Peter Kafka

Recent Posts by Peter Kafka

Remember the Fake BP Twitter Guy? Here He Is (We Think)

Remember a few months ago, when a bunch of people were paying attention to the Gulf oil spill? And a smaller number of people were paying attention to @BPGlobalPR, a fake Twitter account satirizing BP Global’s hapless/heavy-handed PR efforts?

Here’s the man behind the Tweets: Josh Simpson, a comedian living in L.A.

Or at least that’s who’s taking credit for the account. Simpson tells The Awl that he lied to Ad Age reporter Rupal Parekh when she asked if he was behind the account back in May: “It’s very easy to lie to the media. They kind of take you at your word.” (Well, sort of. But it makes you a sort of a jerk, right?)

Anyway, Simpson insists he’s telling the truth now. And Awl writer Mat Honan says he’s been able to verify at least part of his story, which he goes into in exhausting detail here. Sample:

Awl: Why did you start the account? What were you hoping to accomplish?

@BPGlobalPR: My initial motive was just to mock them. It wasn’t something I’d been planning. I was home sick from work, perusing the news, and I honestly started it on a whim.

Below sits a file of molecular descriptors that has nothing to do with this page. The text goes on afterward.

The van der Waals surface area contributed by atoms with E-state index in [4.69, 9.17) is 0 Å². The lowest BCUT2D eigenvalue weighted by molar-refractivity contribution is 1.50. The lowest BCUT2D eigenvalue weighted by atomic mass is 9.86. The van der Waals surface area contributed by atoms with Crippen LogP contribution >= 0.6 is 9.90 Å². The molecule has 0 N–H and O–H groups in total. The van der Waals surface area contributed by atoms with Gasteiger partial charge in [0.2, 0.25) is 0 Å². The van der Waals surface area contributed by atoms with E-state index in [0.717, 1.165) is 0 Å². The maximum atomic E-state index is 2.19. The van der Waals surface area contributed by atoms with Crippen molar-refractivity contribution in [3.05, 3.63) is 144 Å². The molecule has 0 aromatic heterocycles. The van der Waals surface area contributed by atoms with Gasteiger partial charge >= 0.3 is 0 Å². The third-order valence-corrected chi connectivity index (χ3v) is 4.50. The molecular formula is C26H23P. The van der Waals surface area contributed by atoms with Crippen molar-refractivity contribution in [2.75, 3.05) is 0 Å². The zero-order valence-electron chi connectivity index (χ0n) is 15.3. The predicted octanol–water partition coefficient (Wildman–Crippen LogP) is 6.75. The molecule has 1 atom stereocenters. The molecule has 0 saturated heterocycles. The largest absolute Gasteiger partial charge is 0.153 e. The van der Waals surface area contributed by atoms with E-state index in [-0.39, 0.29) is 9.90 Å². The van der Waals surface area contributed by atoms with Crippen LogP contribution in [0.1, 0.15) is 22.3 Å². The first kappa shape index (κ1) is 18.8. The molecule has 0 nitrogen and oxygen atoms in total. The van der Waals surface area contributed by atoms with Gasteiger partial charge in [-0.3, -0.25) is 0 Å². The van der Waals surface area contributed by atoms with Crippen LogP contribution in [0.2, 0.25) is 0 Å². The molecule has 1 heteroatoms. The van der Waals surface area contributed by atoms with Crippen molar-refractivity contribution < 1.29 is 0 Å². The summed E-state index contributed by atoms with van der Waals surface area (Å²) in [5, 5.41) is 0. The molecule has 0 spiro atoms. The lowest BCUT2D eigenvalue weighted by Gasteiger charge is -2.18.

…I was literally taking a whiz when I had this idea: How could I be BP’s public relations team on Twitter?

I started on a Wednesday and did a few tweets to find the voice. If you look at those first tweets, they were really silly. We definitely found the voice later on, that was more like official PR-speak. That Friday I started focusing it more, and following people to get their attention. Roger Ebert retweeted it and it just went from there.

[Photo via The Awl]


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Just as the atom bomb was the weapon that was supposed to render war obsolete, the Internet seems like capitalism’s ultimate feat of self-destructive genius, an economic doomsday device rendering it impossible for anyone to ever make a profit off anything again. It’s especially hopeless for those whose work is easily digitized and accessed free of charge.

— Author Tim Kreider on not getting paid for one’s work